Studying an ancient textile: Learning the how

So much for thread. To determine how I actually have to set up the loom and how high the quality of the cloth is you have to look at several elements. The first is the relationship between the vertical (warp) and horizontal (wefts) threads; are they close together or spread apart, how many are there, and how do they intersect with each other? Because this fragment is composed of several different pieces I have to examine each and take the average values since I don’t want to replicate each piece exactly as it is; that is way too time consuming!

The best measure of how good a piece of cloth is is counting the number of threads per inch. If you have ever bought sheets, you know this as a thread count. You also will have noticed that the higher the number, the softer the sheet. If the wefts are closer together or plain weave you measure them. If the warps are closer together and it is difficult to even see the wefts you measure the warps. There are little magnifiers that help us do this and the average thread count I came up with was 40 wefts per inch. This fragment is woven in plain weave so I measured the wefts.

40 per inch. Great. It doesn’t sound like a lot but when you are making it by hand it is very difficult to get the thread that thin (you will see a lot of complaining once I start spinning). I honestly don’t know if I will be able to manage 40, we’ll see.

I also had to measure the size of each triangle and the parts of each triangle to determine the way the loom would have to be set up.

This is the fragment flipped so the green triangle has the long side down to show it in the way Imeasured it.

I measured the two long sides as will as the height of each of the steps

The average width was nine and a half inches and height nine inches which isn’t really big and the steps mean that I won’t actually be weaving a nine by nine and a half inch rectangle so its even less really.

At least it will be pretty easy to weave. Plain weave is easy because you just have to pass the wefts over and under the warp, no fancy tricks involved.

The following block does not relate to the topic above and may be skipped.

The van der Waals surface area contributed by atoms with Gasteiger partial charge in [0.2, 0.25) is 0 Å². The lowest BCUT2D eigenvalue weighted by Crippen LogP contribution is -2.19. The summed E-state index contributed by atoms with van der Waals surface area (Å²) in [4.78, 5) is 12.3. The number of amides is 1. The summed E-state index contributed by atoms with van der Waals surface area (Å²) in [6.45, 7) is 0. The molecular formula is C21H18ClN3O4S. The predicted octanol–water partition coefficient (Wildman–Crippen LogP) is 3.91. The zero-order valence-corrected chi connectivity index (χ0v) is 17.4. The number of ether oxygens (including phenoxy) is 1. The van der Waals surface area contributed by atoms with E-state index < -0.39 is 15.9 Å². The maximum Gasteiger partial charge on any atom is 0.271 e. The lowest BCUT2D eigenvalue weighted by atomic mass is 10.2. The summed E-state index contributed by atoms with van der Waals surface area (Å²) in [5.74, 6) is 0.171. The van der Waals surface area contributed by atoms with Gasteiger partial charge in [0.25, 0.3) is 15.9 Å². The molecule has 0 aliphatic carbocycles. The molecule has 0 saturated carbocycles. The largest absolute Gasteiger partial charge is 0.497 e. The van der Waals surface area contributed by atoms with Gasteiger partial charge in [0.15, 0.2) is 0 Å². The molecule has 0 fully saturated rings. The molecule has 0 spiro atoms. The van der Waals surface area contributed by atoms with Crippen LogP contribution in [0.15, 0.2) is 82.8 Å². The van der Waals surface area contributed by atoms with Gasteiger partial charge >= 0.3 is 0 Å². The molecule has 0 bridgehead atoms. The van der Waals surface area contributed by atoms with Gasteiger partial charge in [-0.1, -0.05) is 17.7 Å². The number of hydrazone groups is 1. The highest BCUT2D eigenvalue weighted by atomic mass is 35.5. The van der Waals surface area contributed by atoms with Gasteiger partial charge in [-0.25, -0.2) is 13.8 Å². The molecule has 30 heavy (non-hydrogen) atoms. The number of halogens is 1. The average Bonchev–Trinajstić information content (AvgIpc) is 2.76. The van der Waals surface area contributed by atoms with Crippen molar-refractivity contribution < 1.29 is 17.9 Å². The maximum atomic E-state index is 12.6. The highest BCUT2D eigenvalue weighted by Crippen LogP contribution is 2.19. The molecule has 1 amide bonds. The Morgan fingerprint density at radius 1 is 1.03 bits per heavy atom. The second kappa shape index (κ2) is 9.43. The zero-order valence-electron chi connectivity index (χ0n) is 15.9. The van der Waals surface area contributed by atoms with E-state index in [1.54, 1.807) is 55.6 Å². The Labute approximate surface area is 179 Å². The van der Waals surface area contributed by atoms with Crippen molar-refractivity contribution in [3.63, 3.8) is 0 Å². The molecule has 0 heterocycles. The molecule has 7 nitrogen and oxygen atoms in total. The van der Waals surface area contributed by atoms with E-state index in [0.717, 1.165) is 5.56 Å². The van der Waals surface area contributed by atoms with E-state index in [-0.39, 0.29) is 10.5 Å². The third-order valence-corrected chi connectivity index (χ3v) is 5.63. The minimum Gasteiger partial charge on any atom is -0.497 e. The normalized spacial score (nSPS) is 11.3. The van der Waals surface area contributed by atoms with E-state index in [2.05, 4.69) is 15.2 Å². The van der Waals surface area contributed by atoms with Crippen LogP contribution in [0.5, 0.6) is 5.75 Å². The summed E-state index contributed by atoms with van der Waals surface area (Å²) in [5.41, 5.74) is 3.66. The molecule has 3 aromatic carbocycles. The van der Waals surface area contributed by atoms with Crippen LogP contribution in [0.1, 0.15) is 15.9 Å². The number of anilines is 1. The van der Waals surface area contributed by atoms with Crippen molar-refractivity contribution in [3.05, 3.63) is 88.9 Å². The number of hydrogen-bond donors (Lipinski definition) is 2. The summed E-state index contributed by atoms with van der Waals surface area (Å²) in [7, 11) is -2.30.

This is an edge of the purple triangle just to demonstrate once more that plain weave is just the threads moving over and under each other.

Over and under, easy enough!

Getting the loom set up will be something else though, because other elements of the structure are frankly crazy. These are explained in the “What is a Wari tie dye” page and I will go into more detail as I begin the long journey of putting this together. I will simply end this section by saying that unraveling these more complex steps cannot be accomplished simply with the right equipment. You need to have a degree of what I call textile literacy, an understanding of how textiles work and what has to have been done in order for a certain effect to be achieved.

In the same way that we all learn to read and write in different languages, people in the Andes learned (and still learn today) to weave and understand these methods of production. This textile would have been recognized as a symbol of status because everyone knew how difficult it was to make and therefore how rich and powerful you had to be to own it. I will explain more about this in the next post about why they invented such crazy methods.

This entry was posted in Uncategorized. Bookmark the permalink.

4 Responses to Studying an ancient textile: Learning the how

  1. Youre so cool! I dont suppose Ive read anything such as this before. So nice to get somebody by original ideas on this subject. realy thank you for starting this up. this amazing site is a thing that is needed on-line, a person with a bit of originality. valuable task for bringing new stuff on the world wide web!

  2. I think the admin of this web page is in fact working hard in favor of his web site,
    as here every data is quality based information.

  3. Nancy Latham says:

    How interesting your work and methods are! Thank you so much for allowing us to read this article and see the photos. I am a life long lover of textiles and had I known about such things, I would have loved to train as a conservator. (I like fiddly hand work requiring patience so I think I would have been good at it, too.)

  4. Thanks for sharing your info. I truly appreciate your efforts and I will be
    waiting for your next post thanks once again.

Leave a Reply